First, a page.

This book is a study of Supernaturalism from a new point of view--as a Source of Income and a Shield to Privilege. I have searched the libraries through, and no one has done it before. If you read it, you will see that it needed to be done. It has meanttwenty-five years of thought and a year of investigation. Itcontains the facts.
forces, of laws of electricity; he saw this event as the act of an individual intelligence. To-day we read about fairies and demons, dryads and fauns and satyrs, Wotan and Thor and Vulcan, Freie and Flora and Ceres, and we think of all these as pretty fancies, play-products of the mind; losing sight of the fact that they were originally meant with entire seriousness--that not merely did ancient man believe in them, but was forced to believe in them, because the mind must have an explanation of things that happen, and an individual intelligence was the only explanation available. The story of the hero who slays the devouring dragon was not merely a symbol of day and night, of summer and winter; it was a literal explanation of the phenomena, it was the science of early times.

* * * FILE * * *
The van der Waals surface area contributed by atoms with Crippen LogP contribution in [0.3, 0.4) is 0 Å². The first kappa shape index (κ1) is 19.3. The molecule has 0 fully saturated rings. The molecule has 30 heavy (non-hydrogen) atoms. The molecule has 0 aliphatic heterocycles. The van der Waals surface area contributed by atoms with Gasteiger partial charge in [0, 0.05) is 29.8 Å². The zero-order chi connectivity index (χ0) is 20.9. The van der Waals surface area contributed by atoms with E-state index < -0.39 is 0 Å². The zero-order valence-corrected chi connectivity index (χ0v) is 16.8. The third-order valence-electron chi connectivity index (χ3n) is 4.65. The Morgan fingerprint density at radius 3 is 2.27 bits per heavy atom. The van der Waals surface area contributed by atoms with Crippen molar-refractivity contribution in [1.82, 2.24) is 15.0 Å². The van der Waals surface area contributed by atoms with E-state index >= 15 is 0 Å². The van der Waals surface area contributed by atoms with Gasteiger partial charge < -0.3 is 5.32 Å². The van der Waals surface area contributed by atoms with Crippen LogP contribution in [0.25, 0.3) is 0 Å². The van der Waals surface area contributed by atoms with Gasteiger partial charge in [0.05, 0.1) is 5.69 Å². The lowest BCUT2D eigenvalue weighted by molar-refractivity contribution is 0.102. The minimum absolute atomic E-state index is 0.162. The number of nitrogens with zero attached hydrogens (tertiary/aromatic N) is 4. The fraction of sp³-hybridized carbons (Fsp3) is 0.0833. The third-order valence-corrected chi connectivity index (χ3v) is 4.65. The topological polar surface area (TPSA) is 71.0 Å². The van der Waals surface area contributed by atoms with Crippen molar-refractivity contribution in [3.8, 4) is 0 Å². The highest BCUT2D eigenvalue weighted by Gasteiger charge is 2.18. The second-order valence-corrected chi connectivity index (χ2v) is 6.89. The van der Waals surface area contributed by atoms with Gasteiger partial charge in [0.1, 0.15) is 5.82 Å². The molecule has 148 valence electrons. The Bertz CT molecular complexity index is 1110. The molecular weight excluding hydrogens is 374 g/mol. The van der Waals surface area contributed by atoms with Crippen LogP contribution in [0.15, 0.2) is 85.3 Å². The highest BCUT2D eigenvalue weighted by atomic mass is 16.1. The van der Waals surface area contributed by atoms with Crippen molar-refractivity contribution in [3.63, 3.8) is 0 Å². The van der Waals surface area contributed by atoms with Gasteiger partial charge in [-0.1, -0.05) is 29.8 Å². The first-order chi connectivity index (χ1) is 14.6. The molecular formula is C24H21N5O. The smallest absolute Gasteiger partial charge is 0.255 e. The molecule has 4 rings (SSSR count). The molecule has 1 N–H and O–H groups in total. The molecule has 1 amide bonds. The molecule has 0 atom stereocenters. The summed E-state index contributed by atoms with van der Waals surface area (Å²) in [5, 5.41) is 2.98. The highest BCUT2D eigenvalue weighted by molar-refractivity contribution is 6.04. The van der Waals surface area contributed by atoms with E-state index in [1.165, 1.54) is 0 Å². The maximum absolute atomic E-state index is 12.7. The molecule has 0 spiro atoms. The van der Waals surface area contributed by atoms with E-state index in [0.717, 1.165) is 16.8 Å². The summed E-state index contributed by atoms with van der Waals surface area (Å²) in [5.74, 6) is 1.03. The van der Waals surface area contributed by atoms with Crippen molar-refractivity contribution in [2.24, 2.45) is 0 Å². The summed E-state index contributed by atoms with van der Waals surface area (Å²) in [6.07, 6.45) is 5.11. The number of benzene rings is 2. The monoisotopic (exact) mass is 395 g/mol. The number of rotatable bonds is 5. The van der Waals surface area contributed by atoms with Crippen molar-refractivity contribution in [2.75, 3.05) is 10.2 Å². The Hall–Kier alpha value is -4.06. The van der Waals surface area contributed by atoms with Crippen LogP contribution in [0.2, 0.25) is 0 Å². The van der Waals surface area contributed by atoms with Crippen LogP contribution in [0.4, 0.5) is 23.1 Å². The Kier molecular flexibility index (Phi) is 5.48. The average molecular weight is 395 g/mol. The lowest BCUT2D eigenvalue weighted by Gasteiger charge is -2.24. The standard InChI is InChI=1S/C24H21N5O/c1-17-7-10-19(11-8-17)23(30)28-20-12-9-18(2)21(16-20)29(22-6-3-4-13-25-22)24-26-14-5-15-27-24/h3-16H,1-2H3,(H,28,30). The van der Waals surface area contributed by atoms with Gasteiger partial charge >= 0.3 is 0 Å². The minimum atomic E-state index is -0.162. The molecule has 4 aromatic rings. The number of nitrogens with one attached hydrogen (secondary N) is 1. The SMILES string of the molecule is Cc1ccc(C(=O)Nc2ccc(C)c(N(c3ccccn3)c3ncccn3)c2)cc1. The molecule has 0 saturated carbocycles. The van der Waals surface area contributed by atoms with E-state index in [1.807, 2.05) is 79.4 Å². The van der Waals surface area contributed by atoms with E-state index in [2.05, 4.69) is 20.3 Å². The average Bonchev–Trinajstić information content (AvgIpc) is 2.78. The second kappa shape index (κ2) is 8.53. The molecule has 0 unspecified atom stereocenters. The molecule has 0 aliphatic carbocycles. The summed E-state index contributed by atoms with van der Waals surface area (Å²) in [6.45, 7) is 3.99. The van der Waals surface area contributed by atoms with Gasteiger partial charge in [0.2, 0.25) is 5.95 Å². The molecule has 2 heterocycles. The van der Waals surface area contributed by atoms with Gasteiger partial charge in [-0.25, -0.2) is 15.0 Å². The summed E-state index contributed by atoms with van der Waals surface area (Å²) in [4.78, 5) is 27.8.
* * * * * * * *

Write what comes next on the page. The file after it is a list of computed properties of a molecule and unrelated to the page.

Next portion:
Men imagined supernatural powers such as they could comprehend. If the lightning god destroyed a hut, obviously it must be because the owner of the hut had given offense; so the owner must placate the god, using those means which w
This book reminds me of the aphorism 'The more things change, the more they remain the same". Sinclair's theses can be startingly current in many instances (usually by substituting terms like 'fundamentalist' for 'catholic', for example).
Mr. Sinclair does like to go on, however. Some parts of the work are almost totally opaque to the modern reader, but his socialist aims remain as transparent as they were in The Jungle.
All in all, a very worthwhile read. When Sinclair is good, he is very very good, and the slow parts are worthwhile to this end